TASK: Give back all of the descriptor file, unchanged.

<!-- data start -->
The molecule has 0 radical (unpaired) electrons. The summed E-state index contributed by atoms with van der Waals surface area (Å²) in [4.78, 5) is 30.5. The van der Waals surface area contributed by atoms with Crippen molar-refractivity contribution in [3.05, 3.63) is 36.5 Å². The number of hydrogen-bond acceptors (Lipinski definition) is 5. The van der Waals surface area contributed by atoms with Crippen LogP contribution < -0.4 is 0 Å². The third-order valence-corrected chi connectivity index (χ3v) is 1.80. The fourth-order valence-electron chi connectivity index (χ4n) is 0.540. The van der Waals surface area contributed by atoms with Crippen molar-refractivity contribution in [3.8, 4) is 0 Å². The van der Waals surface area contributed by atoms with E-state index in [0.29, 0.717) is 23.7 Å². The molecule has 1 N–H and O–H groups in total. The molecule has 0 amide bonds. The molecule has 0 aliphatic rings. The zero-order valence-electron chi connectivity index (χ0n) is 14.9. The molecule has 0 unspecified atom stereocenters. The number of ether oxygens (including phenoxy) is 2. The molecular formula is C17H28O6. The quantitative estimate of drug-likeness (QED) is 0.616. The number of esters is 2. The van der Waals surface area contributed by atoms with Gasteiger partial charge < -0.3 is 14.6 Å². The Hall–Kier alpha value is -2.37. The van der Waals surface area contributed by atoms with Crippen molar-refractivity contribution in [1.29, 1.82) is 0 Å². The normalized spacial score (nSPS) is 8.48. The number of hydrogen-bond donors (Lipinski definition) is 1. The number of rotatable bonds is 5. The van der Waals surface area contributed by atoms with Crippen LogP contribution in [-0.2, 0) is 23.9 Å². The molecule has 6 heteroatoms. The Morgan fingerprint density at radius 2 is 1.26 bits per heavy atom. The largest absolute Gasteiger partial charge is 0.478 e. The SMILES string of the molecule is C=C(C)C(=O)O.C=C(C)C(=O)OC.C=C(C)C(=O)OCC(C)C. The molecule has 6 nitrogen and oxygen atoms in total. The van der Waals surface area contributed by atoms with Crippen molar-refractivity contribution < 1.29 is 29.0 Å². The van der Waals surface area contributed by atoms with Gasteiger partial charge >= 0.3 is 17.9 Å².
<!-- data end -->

The molecule has 0 radical (unpaired) electrons. The summed E-state index contributed by atoms with van der Waals surface area (Å²) in [4.78, 5) is 30.5. The van der Waals surface area contributed by atoms with Crippen molar-refractivity contribution in [3.05, 3.63) is 36.5 Å². The number of hydrogen-bond acceptors (Lipinski definition) is 5. The van der Waals surface area contributed by atoms with Crippen LogP contribution < -0.4 is 0 Å². The third-order valence-corrected chi connectivity index (χ3v) is 1.80. The fourth-order valence-electron chi connectivity index (χ4n) is 0.540. The van der Waals surface area contributed by atoms with Crippen molar-refractivity contribution in [3.8, 4) is 0 Å². The van der Waals surface area contributed by atoms with E-state index in [0.29, 0.717) is 23.7 Å². The molecule has 1 N–H and O–H groups in total. The molecule has 0 amide bonds. The molecule has 0 aliphatic rings. The zero-order valence-electron chi connectivity index (χ0n) is 14.9. The molecule has 0 unspecified atom stereocenters. The number of ether oxygens (including phenoxy) is 2. The molecular formula is C17H28O6. The quantitative estimate of drug-likeness (QED) is 0.616. The number of esters is 2. The van der Waals surface area contributed by atoms with Gasteiger partial charge < -0.3 is 14.6 Å². The Hall–Kier alpha value is -2.37. The van der Waals surface area contributed by atoms with Crippen molar-refractivity contribution in [1.29, 1.82) is 0 Å². The normalized spacial score (nSPS) is 8.48. The number of hydrogen-bond donors (Lipinski definition) is 1. The number of rotatable bonds is 5. The van der Waals surface area contributed by atoms with Crippen LogP contribution in [-0.2, 0) is 23.9 Å². The molecule has 6 heteroatoms. The Morgan fingerprint density at radius 2 is 1.26 bits per heavy atom. The largest absolute Gasteiger partial charge is 0.478 e. The SMILES string of the molecule is C=C(C)C(=O)O.C=C(C)C(=O)OC.C=C(C)C(=O)OCC(C)C. The molecule has 6 nitrogen and oxygen atoms in total. The van der Waals surface area contributed by atoms with Crippen molar-refractivity contribution < 1.29 is 29.0 Å². The van der Waals surface area contributed by atoms with Gasteiger partial charge >= 0.3 is 17.9 Å².